I also do however enjoy on occasion wearing extremely dark gray lenses in many situations. If you know that the sun will be out all day and your eyes are feeling fatigued from fishing everyday, these dark lenses make things very comfortable in my opinion. They are superior to use in rivers and streams where the bottoms are limestone and have mostly grey bottoms. These would be a good choice for the PA or many new England areas.

Yellow/Vermilion/Rose Colored Lenses

These light lens colors are great for those cloudy days, but will usually be too weak to use on bright sunny days. They really do make you feel happy, the world seems much brighter on overcast days when you put on these light lenses.

Mirrored Coating Vs Non Mirrored 

The mirrored coating will offer you more benefits than being able to look wherever you want without anyone seeing your eyeballs. They have a purpose and will really help to cut down the glare. The mirror or flash coating will help to cut glare by reflecting much of the light away from your eyes, hence help you see better with less eyestrain.


While choosing your sunglasses, you should consider one of the most important factors to be how nicely they fit your face. Make sure that there is no light (or minimal light) coming in around the edges of your glasses. Any light that comes in will affect your ability to see, because it reflects off your face onto the lens. Its the same effect as this: Notice how you can easily see outside on a sunny while you are sitting in your house, yet if you go outside and try to look in, you will likely not be able to see inside your house at all? Don’t allow light in the back side of those glasses!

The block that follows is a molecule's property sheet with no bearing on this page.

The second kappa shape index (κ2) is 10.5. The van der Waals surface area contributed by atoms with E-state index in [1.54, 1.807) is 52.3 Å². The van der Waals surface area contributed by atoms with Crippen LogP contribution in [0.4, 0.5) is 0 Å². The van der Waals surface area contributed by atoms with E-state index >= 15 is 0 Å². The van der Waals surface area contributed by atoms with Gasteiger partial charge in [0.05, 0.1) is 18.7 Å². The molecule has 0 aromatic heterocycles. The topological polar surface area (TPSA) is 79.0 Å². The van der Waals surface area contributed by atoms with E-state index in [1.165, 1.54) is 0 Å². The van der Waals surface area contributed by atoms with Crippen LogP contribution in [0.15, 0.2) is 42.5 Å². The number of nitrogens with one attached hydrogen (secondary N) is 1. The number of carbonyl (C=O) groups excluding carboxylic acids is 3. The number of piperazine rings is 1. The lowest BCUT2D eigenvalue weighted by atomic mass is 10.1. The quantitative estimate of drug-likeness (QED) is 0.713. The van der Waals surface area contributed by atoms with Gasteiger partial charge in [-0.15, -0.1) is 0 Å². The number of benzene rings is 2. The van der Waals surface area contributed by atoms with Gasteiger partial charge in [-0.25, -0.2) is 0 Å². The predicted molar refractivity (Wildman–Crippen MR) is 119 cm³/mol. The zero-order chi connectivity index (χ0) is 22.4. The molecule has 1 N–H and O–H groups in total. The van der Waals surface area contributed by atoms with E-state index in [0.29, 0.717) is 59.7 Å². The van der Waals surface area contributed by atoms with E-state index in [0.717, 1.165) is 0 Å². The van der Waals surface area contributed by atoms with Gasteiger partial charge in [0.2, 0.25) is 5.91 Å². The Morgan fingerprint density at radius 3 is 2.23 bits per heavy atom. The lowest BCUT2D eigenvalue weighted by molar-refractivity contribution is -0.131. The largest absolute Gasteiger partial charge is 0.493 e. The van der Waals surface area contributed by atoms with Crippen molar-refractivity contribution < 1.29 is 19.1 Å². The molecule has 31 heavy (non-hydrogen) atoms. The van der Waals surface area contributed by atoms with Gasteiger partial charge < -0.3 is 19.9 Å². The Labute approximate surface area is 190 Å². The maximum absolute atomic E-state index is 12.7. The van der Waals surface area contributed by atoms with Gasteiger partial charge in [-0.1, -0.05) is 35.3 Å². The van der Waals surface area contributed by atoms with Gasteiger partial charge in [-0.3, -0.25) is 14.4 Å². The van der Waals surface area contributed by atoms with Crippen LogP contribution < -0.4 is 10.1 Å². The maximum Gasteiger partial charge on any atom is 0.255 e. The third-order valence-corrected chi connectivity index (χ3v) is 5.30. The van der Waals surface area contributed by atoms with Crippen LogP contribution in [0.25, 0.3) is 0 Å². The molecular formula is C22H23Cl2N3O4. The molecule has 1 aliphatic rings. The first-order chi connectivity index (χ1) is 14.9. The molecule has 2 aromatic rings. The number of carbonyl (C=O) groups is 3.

Lens Material

The lens material is another factor to consider when choosing the right fishing glasses. Here are the options:

Glass: These are the heaviest lens material, but offer the most clarity of all of the options. These also offer the most scratch resistance of the options listed here. If you have an impact with your glass lenses they won’t shatter, they will crack in a similar fashion to a windshield. I have a pair of glass Costa Del-Mar glasses that suffered a heavy impact with a nymph this summer, they likely saved my vision in that eye. They did crack, but they are still the pair of sunglasses I reach for as my daily fishing glasses. I can still see through them without noticing the crack until I take them off and look at them at an angle.